Still and all, Kiko leads the throng to the operating room of the evil Dr. Zamora (Miguel Lunardi) who steals the movie with a blood-curdling monologue of malice while removing the kidneys and liver, sans anesthetic, of one female victim. The Grand Guignol torture scene is notable for its ideologically driven theme, with Lunardi channeling the diabolical Vincent Price in one of his finer moments. Revenge is in the eye, and hands, of the torturer.

The DVD contains the R-rated version and the unrated versions on opposite sides of the disc. The unrated version is a couple of minutes longer with a little more nudity and gore than the R-rated version. While the differences are slight, I’d recommend the unrated over the rated version for maximum fright.

The special features section consists of ten inconsequential deleted scenes and an equally disposable alternate ending that seems more like a deleted scene than an ending. However, things get interesting on an off-the-cuff commentary track (on the rated version only) by director John Stockwell and executive co-producer Kent Kubena with the two men overlapping candid behind-the-scene remarks about shooting the film, the cast, crew and beautiful Brazilian locations. Of particular interest for make-up special effects fans is the ten-minute featurette "The Bloody Truth: Behind The Special Make Up Effects" where the effects team explain the hidden secrets behind the gory elements of the movie. Spanish and French language options are available, as are English and Spanish subtitles. Aspect ratio is 2.35:1 anamorphic widescreen, with sound processed in Dolby Digital 5.1 Surround and Dolby Digital 2.0 Surround.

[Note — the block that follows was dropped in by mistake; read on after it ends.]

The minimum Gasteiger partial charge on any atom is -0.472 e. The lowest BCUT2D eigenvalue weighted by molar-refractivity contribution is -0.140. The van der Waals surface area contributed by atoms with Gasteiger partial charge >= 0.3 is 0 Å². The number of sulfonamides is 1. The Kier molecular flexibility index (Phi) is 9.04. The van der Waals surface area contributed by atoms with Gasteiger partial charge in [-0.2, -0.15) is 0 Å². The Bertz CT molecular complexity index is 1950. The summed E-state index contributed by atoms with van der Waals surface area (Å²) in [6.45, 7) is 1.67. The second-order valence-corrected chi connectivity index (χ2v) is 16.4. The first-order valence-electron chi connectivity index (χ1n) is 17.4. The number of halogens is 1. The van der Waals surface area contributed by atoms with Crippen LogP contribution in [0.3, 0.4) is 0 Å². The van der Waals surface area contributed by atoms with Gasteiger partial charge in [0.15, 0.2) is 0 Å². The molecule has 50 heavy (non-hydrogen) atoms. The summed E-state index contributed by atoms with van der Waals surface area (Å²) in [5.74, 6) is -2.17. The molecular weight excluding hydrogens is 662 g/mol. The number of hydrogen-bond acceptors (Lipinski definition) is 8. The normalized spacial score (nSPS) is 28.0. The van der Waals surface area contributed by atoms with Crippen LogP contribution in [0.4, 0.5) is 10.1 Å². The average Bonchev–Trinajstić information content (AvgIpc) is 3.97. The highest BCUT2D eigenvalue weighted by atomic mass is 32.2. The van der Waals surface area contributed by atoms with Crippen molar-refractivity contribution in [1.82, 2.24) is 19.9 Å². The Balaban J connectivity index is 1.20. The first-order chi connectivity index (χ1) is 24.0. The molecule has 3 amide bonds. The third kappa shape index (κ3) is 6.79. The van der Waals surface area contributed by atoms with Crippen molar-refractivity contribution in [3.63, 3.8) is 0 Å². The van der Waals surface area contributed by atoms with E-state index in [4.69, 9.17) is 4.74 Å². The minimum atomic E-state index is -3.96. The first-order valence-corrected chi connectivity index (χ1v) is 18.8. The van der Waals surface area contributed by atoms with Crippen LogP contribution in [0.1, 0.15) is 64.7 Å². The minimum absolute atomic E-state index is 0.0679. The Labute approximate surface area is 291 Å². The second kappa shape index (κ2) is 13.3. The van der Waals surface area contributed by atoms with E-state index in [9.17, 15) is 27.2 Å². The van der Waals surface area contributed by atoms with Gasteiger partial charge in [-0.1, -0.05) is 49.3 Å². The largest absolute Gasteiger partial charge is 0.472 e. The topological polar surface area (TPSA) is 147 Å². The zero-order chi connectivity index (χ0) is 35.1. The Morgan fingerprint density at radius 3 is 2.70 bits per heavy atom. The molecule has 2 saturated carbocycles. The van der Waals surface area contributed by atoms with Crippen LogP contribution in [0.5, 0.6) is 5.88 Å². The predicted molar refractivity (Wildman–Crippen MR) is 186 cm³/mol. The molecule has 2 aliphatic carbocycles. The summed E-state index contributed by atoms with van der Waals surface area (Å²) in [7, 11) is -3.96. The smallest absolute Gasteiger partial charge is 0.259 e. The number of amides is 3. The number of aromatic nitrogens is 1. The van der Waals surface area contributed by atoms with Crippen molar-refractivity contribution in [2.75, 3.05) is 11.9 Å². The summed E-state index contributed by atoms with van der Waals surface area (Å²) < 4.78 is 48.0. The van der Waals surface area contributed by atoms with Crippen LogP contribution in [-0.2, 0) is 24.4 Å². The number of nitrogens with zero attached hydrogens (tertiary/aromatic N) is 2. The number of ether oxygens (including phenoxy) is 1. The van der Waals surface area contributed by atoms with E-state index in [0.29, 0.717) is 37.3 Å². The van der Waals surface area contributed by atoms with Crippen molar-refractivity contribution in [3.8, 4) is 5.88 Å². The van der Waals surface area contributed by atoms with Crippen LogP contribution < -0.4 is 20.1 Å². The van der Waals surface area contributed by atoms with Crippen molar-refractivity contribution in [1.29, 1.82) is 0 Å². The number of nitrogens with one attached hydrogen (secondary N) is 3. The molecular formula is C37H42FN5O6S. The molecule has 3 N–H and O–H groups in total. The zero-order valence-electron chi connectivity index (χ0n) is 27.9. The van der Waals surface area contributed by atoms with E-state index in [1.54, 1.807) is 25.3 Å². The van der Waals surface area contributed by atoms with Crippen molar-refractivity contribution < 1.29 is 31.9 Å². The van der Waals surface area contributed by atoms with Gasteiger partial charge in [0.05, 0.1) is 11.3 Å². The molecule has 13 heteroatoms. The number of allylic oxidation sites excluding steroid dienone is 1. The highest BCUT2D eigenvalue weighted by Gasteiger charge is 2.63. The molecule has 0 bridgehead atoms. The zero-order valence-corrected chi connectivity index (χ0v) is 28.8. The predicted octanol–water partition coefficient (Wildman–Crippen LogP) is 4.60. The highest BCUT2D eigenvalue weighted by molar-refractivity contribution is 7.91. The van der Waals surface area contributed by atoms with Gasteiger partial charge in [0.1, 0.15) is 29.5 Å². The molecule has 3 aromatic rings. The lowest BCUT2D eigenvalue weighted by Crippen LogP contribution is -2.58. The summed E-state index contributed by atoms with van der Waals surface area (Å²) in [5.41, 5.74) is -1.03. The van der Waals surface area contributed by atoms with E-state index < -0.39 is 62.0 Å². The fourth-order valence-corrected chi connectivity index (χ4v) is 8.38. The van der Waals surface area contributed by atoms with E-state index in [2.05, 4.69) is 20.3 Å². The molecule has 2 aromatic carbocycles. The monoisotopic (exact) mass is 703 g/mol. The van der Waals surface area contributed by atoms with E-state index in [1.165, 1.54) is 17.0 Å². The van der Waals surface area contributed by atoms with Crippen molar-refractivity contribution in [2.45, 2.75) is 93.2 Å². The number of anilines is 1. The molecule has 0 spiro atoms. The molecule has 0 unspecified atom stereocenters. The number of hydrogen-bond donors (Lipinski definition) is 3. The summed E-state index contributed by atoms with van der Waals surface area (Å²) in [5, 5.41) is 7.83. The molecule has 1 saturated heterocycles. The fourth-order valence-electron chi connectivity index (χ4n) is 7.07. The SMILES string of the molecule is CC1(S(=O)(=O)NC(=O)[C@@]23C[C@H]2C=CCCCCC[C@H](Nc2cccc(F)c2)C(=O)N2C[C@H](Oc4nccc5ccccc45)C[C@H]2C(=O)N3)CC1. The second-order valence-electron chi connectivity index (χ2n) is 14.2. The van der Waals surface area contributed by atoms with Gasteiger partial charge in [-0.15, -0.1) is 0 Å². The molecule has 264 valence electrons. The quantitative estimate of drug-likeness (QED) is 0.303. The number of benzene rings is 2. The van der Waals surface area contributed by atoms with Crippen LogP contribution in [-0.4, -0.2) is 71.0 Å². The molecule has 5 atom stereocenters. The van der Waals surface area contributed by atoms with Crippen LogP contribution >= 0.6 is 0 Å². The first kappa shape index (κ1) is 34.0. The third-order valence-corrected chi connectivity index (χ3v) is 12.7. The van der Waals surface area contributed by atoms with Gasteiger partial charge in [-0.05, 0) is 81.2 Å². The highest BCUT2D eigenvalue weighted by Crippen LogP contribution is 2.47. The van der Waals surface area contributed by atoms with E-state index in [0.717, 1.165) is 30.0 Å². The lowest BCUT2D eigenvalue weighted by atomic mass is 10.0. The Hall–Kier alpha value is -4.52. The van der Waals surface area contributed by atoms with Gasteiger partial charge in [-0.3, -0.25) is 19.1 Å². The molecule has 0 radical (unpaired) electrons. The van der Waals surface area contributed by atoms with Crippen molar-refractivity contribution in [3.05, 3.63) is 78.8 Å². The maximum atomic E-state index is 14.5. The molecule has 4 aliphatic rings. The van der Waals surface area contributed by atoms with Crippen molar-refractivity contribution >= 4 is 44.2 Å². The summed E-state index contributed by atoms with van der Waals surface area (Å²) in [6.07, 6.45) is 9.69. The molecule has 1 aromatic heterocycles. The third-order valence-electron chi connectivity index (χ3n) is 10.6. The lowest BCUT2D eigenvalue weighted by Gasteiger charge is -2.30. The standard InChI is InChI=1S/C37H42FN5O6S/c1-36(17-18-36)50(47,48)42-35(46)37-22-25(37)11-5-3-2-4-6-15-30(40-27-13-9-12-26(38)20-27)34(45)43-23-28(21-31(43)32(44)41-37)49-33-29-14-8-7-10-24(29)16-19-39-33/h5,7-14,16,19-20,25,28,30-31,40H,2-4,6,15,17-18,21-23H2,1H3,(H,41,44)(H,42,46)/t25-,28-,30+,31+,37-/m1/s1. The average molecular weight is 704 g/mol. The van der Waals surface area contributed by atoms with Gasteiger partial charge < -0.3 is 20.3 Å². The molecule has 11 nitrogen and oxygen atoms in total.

(Movie: B- / DVD Features: B) (20th Century Fox)

April 9, 2007 in Horror | Permalink

Splatter University

This trashy '80s slasher flick is a campy horror spree with some of the most guffaw-inducing acting and silly gore shots you'll ever see. "Splatter U," as it's called in the movie's trailer, has an insane serial killer stalking students at a religious college when new teacher Julie (Francine Forbes) starts her own investigation to identify the killer. The film's annoyingly repetitive original music soundtrack, bad haircuts and clothes make it a time capsule of Reagan-era America. Low DIY production values and plenty of continuity mistakes ensure laughs in a party atmosphere. This DVD only has the film's original trailer as a bonus feature. Aspect ratio is 1.85.1. (Movie - One Star, DVD Features - One Star) Rated R 78 mins. (Elite Entertainment)

January 11, 2005 in Horror | Permalink

Dawn Of The Dead Unrated Director's Cut

Remake of George A. Romero's original 1979 horror classic considerably ups the stakes on brain splattering fun as a group of tenacious survivors hide from hordes of attacking zombies in the comfort of a shopping mall. Debut writer/director Zach Snyder brings a kinetic energy to the movie with rich photography and enjoyable performances by Sarah Polley, Ving Rhames and Ty Burrell. The unrated version contains an additional 12-minutes of scenes not used in the theatrical version. Excellent bonus features include audio commentary with Zach Snyder and producer Eric Newman, three featurettes on the zombie make-up effects, two 'lost tape' segments on the zombie invasion, and English, Spanish and French language and subtitles. Aspect ratio is anamorphic widescreen 2.35.1. Uniform sound quality is presented in Dolby 5.1. (Movie - Three Stars, DVD Features - Four Stars) Unrated 110 mins. (Universal Home Video)

January 11, 2005 in Horror | Permalink